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Dublin Bus grants are just the ticket

Established in 2003, the Dublin Bus Community Support Programme rewards the charities around Dublin which are trying to make other people's lives more comfortable and more bearable.

If you ever wondered what happened to all those change receipts that you never bothered going down to O'Connell Street to cash in, this is what they are used for. All the long-term change receipts go into a special account to fund the Dublin Bus Community Support Programme and are making a real difference to people's lives.

Dublin commuters are the ones helping these charities -- many without even knowing it. A trip into town to do a weekly shop, or that bus journey you made to work today, could be helping a community group to survive another week.

The unclaimed change receipts are pooled and then divided into grants of €5,000, €2,000 and €1,000.

These sums can be the difference between survival and closure, creating a few more spaces at a table, and being able to have someone at the end of a phone line to speak to someone who needs help.

It can make the difference between an animal being put down, and a kids' football team being kitted out and entering their local league, or being stuck on the sidelines.

It can change people's lives.

Charities and groups in the greater Dublin area -- any area served by Dublin Bus -- are eligible to apply for the grant and they do so under the following categories;

> Children

> Sport

> People with disabilities

> Older People

> Environment and the local community

> Education -- alcohol, drugs, literacy, and health

Entrants must submit a written proposal as to what they would use the money for and these will be judged by an independent adjudicating panel. A special awards lunch is held annually at which the groups are awarded their grants.

Special ambassador to the programme is Sunderland AFC chairman Niall Quinn, who has supported the initiative since its inception seven years ago.

This year more than 100 charities will receive grants at a special function to be held on September 16.

Over the coming weeks, we will be looking at some of the nominees and finding out what difference a grant will make to their group.

Last year, Choices Befriending the Elderly Service, based in Shankill, were recipients of a €5,000 grant.

Rebecca O'Brien from Choices tells us about their service, and the difference the Dublin Bus grant has made to their lives.

"The befriending service was set up about 15 years ago by a lady called Jenny Storey. She set it up in response to a programme she had seen on RTE about elderly people living in rural isolation.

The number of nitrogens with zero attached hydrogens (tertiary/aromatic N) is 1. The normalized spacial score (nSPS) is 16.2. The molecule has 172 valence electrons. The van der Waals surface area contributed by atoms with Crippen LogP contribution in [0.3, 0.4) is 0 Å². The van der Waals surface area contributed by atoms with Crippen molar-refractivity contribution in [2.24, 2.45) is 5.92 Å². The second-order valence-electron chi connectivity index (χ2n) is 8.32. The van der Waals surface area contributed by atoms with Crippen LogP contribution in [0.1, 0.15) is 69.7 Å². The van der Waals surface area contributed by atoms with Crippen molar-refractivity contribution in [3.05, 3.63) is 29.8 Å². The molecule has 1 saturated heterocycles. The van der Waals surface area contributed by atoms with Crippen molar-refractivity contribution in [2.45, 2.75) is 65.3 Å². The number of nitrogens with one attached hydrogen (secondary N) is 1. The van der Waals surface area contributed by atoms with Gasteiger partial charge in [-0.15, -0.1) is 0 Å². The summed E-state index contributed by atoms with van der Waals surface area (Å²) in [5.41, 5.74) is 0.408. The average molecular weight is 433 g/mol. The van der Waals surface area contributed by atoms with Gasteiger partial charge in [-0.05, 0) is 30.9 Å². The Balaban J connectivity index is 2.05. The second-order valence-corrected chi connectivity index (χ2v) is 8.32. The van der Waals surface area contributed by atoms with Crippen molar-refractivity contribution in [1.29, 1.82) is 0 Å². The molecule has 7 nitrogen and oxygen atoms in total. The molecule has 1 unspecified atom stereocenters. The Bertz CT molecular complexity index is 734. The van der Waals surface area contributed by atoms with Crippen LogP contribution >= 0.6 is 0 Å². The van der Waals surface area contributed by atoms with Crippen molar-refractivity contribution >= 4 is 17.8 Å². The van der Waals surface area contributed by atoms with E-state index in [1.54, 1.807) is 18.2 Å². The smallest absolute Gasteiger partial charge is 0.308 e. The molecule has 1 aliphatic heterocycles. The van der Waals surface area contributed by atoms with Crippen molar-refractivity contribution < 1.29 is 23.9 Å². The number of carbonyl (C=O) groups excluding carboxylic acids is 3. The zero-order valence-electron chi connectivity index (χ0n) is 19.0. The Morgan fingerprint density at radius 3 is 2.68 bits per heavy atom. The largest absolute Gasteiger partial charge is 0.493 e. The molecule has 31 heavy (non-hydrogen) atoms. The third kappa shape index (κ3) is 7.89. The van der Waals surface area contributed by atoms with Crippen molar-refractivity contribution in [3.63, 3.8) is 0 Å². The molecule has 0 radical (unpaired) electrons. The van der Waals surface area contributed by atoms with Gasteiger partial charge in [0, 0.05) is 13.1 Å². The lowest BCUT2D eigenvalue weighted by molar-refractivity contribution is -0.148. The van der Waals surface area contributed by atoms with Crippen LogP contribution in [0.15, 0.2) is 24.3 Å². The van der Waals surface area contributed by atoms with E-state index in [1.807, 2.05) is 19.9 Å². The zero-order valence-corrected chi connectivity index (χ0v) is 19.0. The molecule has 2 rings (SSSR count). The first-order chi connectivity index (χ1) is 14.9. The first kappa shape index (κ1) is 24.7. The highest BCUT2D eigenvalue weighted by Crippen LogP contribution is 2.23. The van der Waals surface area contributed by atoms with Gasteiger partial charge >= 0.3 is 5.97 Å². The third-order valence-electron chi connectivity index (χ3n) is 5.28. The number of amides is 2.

"Although we are not in a rural area, there are still elderly people in isolation in Dublin so she sent around a questionnaire to the people in the area. The response was overwhelmingly in favour of [setting up] the service.

"The befriending service means 'to be a friend' so we do all the things that you might ask your friend to do. A lot of the clients feel like a burden on their families, or their families have all moved on, so they ring us for help.

"Our service is expanding all the time; when we first started we had about 15 clients, today we have around 60 clients. When the service was first set up there wouldn't have been much central heating so we would do things like set the fire, fill the coal bucket and that kind of thing.

The service has now progressed so that we have a minibus and we can take our clients to hospital appointments, dental appointments or chiropractors appointments. And it's totally free.

"The befrienders are on community employment schemes and mostly training to be carers, and many of the drivers have gone on to become taxi or bus drivers. One of the requirements when we take on befrienders is that they have to be able to drink large amounts of tea!

"Every Friday we have a pension run and a shopping run so the clients come on the minibus and we drive them to collect their pension, then do their shopping and we put their shopping away for them.

"We've had the minibus for a number of years and it kept breaking down; it is driven for about 40 hours a week. Last year it broke down and we found out that we needed €2,000 to repair it. We had no idea how we were going to pay for it; we don't get any funding at all, and raise money through pub quizzes, sky dives and raffles.

"The grant we got from Dublin Bus was a lifesaver. It paid for the repairs to the van and with the money left over we have been able to fund day trips, which we are planning at the moment. The clients couldn't believe it when we got the grant. We were starting to panic as funds were so low we were afraid we might have to shut the service down. The cost of petrol was rising and there was no way to pay for repairs so when Dublin Bus gave us the money, it was a huge relief.

"Over the years we have had some real characters. We lose people all the time and it's heartbreaking. You get so attached, many of them are like your own granny.

"The service means so much to them, too. Many of their children have moved to other countries and their partners have died and our befrienders will visit, read to them and keep them company.

"If our clients are in hospital we visit them and bring them flowers and fruit. We run a bingo night every Tuesday and there are many regulars who go every week.

"The elderly people have often said they don't know what they would do without us.

"We pick them up if they need to go somewhere and we alleviate a lot of their worries and concerns."